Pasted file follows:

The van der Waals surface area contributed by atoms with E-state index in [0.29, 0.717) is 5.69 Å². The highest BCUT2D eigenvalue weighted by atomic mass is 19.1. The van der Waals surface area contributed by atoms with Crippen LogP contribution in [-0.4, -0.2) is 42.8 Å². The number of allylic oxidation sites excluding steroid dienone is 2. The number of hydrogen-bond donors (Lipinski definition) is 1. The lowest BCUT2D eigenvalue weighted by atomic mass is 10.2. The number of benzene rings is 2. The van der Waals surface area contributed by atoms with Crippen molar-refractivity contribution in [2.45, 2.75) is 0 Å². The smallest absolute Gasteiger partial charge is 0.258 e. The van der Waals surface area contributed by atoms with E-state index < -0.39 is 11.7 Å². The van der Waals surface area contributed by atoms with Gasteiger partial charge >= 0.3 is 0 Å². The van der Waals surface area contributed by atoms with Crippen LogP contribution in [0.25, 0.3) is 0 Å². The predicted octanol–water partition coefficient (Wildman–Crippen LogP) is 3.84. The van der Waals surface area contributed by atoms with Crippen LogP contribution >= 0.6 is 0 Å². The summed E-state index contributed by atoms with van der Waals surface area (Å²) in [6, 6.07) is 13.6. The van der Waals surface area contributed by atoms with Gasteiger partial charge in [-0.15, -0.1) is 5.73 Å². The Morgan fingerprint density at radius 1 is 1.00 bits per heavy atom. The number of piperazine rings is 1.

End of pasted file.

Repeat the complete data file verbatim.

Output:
The van der Waals surface area contributed by atoms with E-state index in [0.29, 0.717) is 5.69 Å². The highest BCUT2D eigenvalue weighted by atomic mass is 19.1. The van der Waals surface area contributed by atoms with Crippen LogP contribution in [-0.4, -0.2) is 42.8 Å². The number of allylic oxidation sites excluding steroid dienone is 2. The number of hydrogen-bond donors (Lipinski definition) is 1. The lowest BCUT2D eigenvalue weighted by atomic mass is 10.2. The number of benzene rings is 2. The van der Waals surface area contributed by atoms with Crippen molar-refractivity contribution in [2.45, 2.75) is 0 Å². The smallest absolute Gasteiger partial charge is 0.258 e. The van der Waals surface area contributed by atoms with E-state index < -0.39 is 11.7 Å². The van der Waals surface area contributed by atoms with Gasteiger partial charge >= 0.3 is 0 Å². The van der Waals surface area contributed by atoms with Crippen LogP contribution in [0.25, 0.3) is 0 Å². The predicted octanol–water partition coefficient (Wildman–Crippen LogP) is 3.84. The van der Waals surface area contributed by atoms with Crippen LogP contribution >= 0.6 is 0 Å². The summed E-state index contributed by atoms with van der Waals surface area (Å²) in [6, 6.07) is 13.6. The van der Waals surface area contributed by atoms with Gasteiger partial charge in [-0.15, -0.1) is 5.73 Å². The Morgan fingerprint density at radius 1 is 1.00 bits per heavy atom. The number of piperazine rings is 1.